# Statistics

of 17 powerpoint on statistics

## Content

Eco 045 Statistics
Lecture 7-1
Instructor: Suhui Li

•  Example
The average price of a 42-inch television on Best Buy’s
website is \$790. Assume that the price of these TVs follows
the normal distribution with a standard deviation of \$160.

Suppose that Ms. Li is shopping on Best Buy’s website for
a new 42-inch TV and has set a budget of between \$900
and \$1,000 for the purchase. There are 20 42-inch TVs on
the site. How many TVs are within her budget?

µ = 790

σ = 160

z1 = (x1 - µ)/σ
= (900 - 790)/160
= .69

z2 = (x2 - µ)/σ
= (1000 - 790)/160
= 1.31

P(900 < x < 1000)
= P(.69 < z < 1.31)
= P(z < 1.31) – P(z < .69)
= .9049 - .7549 = .15
15% of the TVs will fall into the price range of \$900 - \$1000
Thus, numver of TVs = 20*0.15 = 3

•  Example
A professor at a local community college noted that the
grades of his students were normally distributed with a
mean of 74 and a standard deviation of 10. The professor
has decided that 6.3 percent of his students received A's
while only 2.5 percent of his students failed the course and

1)  What is the minimum score needed to make an A?
2)  What is the maximum score among those who received
an F?

•  Example
A professor at a local community college noted that the
grades of his students were normally distributed with a
mean of 74 and a standard deviation of 10. The professor
has decided that 6.3 percent of his students received A's
while only 2.5 percent of his students failed the course and

1)  1-0.063 = 0.937 = P(z<1.53)
1.53=(x-74)/10 => x = 89.3
2)  0.025 = P(z<-1.96)
-1.96 = (x-74)/10 => x = 54.4

Normal Approximation of Binomial
Probabilities
•  A motivating example: Comcast Customer Service
An important part of the customer service of Comcast
relates to how fast the troubles in residential internet
service can be solved. Suppose that past data indicates that
the likelihood is 25% that such troubles can be solved in
one hour.
If the manager of customer service randomly select 5
cases, what is the probability that more than 3 troubles are
solved in one hour?

Normal Approximation of Binomial
Probabilities
What if the manager of customer service randomly select
48 cases, and is interested in the probability that more than
15 troubles are solved in one hour?
For n=5,
5
4
1
5
5
0
P(x>3) = P(x=4) + P(x=5) = C4 0.25 0.75 + C5 0.25 0.75
For n=48,
P(x>15) = P(x=16) + P(x=17) +…+ P(x=48)
= C1648 0.2516 0.7532 + C1748 0.25170.7531 +... + +C4848 0.25480.750

Normal Approximation of Binomial
Probabilities

Normal Approximation of Binomial
Probabilities
When the number of trials becomes large, the normal
probability distribution provides an easy-to-use
approximation of binomial probabilities
In the definition of the normal curve, set
µ = np and σ = np (1 − p)
The approximation generally improves as n increases.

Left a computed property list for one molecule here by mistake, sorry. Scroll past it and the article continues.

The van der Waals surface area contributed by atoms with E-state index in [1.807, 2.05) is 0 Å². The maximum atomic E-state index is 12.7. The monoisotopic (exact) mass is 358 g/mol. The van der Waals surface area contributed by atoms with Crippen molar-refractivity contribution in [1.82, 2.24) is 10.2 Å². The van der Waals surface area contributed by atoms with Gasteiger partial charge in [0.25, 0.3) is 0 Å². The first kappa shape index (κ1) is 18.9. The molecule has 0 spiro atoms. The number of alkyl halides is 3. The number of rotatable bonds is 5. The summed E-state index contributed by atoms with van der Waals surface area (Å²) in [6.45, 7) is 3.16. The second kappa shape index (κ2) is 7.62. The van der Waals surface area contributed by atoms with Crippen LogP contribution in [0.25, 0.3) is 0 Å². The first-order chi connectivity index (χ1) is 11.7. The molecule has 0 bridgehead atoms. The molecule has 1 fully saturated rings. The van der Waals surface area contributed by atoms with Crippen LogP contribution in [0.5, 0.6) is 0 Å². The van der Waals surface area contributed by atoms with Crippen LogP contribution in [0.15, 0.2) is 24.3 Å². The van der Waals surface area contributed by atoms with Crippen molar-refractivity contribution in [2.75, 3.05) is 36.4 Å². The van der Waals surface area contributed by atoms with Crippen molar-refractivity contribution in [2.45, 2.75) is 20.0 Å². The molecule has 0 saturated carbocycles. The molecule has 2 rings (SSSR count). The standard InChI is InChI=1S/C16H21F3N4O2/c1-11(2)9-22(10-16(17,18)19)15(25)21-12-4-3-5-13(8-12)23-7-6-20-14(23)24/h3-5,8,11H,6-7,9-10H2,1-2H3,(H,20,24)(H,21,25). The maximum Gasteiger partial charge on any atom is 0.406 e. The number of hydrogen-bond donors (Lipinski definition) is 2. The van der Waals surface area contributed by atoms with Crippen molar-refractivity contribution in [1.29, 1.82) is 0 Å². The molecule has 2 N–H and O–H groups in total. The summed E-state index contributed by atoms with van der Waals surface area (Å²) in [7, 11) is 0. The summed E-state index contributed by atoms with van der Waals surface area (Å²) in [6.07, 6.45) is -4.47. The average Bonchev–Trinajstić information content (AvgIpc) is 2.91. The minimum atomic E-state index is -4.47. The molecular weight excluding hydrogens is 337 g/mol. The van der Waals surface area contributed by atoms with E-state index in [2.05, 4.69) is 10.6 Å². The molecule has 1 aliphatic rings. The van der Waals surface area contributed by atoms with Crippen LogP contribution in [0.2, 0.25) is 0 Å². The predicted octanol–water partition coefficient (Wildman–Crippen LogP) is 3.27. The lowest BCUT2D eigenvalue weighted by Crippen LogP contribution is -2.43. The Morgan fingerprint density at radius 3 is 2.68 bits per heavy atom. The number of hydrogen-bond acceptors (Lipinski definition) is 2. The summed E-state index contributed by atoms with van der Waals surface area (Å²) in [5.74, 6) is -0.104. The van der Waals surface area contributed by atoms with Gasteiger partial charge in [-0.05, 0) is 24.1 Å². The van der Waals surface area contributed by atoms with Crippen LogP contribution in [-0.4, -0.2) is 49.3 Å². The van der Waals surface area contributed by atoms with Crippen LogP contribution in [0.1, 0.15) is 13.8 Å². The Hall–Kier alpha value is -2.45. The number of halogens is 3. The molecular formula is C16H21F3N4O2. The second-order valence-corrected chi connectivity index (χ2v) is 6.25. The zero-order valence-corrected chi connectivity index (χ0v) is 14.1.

As a rule of thumb, this normal approximation can be
used to when np > 5 and n(1 - p) > 5.

•  Example: Comcast Customer Service
Binomial probability: P(x>15) = P(x>16)
For n=48 and p=0.25
np > 5, n(1-p) > 5
μ = 12 and σ = 3
Normal approximation: P(x > 15.5)

15.5 − 12
z=
= 1.17
3

Not P(x>16)!

P(z>1.17) = 1- 0.8790 = 0.121
From Excel: true binomial probability P(x>15) = 0.1232

Normal Approximation of Binomial
Probabilities
Add and subtract a continuity correction factor
because a continuous distribution is being used to
approximate a discrete distribution.
Example:
P(x=8) ≈ P(7.5 < x < 8.5)
P(x>8) ≈ P(x > 7.5)
P(x<8) ≈ P(x < 8.5)

Normal Approximation of Binomial
Probabilities


Example
Suppose that a company has a history of making
errors in 10% of its invoices. A sample of 100
invoices has been taken, and we want to compute
the probability that 12 invoices contain errors.

Normal Approximation of Binomial
Probabilities


Example
In this case, we want to find the binomial
probability of 12 successes in 100 trials. So, we set:
µ = np = 100(.1) = 10
σ = np (1 − p) = [100(.1)(.9)] ½ = 3
P(x=12) = 0 for normal distribution!

Normal Approximation of Binomial
Probabilities


Normal Approximation to a Binomial Probability
Distribution with n = 100 and p = .1

σ=3
P(11.5 < x < 12.5)
(Probability
of 12 Errors)

µ = 10
12.5
11.5

x

Normal Approximation of Binomial
Probabilities


Normal Approximation to a Binomial Probability
Distribution with n = 100 and p = .1

P(x < 12.5) = .7967

10 12.5

x

Normal Approximation of Binomial
Probabilities


Normal Approximation to a Binomial Probability
Distribution with n = 100 and p = .1

P(x < 11.5) = .6915

10

x
11.5

Normal Approximation of Binomial
Probabilities


The Normal Approximation to the Probability
of 12 Successes in 100 Trials is .1052

P(x = 12)
= .7967 - .6915
= .1052

10

11.5

12.5

x

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